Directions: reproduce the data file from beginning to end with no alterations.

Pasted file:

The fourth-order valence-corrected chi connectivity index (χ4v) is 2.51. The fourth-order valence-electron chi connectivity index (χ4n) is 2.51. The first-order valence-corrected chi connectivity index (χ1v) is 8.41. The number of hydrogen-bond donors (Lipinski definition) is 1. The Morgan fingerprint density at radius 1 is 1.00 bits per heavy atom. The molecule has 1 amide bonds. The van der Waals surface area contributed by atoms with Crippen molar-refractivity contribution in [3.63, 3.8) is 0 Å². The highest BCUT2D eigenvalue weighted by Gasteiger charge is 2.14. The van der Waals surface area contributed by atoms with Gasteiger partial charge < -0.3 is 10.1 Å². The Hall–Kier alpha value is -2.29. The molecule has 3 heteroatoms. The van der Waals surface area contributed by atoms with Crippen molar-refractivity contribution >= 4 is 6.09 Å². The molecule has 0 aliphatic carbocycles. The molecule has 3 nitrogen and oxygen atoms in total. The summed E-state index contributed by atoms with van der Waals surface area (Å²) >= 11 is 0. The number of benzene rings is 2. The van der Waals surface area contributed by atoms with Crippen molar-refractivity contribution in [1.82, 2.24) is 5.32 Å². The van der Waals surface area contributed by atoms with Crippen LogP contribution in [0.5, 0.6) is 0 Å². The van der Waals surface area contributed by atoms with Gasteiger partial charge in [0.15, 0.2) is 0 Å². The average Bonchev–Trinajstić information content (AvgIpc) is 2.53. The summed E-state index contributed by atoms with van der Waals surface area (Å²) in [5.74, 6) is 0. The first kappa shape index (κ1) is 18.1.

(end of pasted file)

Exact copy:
The fourth-order valence-corrected chi connectivity index (χ4v) is 2.51. The fourth-order valence-electron chi connectivity index (χ4n) is 2.51. The first-order valence-corrected chi connectivity index (χ1v) is 8.41. The number of hydrogen-bond donors (Lipinski definition) is 1. The Morgan fingerprint density at radius 1 is 1.00 bits per heavy atom. The molecule has 1 amide bonds. The van der Waals surface area contributed by atoms with Crippen molar-refractivity contribution in [3.63, 3.8) is 0 Å². The highest BCUT2D eigenvalue weighted by Gasteiger charge is 2.14. The van der Waals surface area contributed by atoms with Gasteiger partial charge < -0.3 is 10.1 Å². The Hall–Kier alpha value is -2.29. The molecule has 3 heteroatoms. The van der Waals surface area contributed by atoms with Crippen molar-refractivity contribution >= 4 is 6.09 Å². The molecule has 0 aliphatic carbocycles. The molecule has 3 nitrogen and oxygen atoms in total. The summed E-state index contributed by atoms with van der Waals surface area (Å²) >= 11 is 0. The number of benzene rings is 2. The van der Waals surface area contributed by atoms with Crippen molar-refractivity contribution in [1.82, 2.24) is 5.32 Å². The van der Waals surface area contributed by atoms with Crippen LogP contribution in [0.5, 0.6) is 0 Å². The van der Waals surface area contributed by atoms with Gasteiger partial charge in [0.15, 0.2) is 0 Å². The average Bonchev–Trinajstić information content (AvgIpc) is 2.53. The summed E-state index contributed by atoms with van der Waals surface area (Å²) in [5.74, 6) is 0. The first kappa shape index (κ1) is 18.1.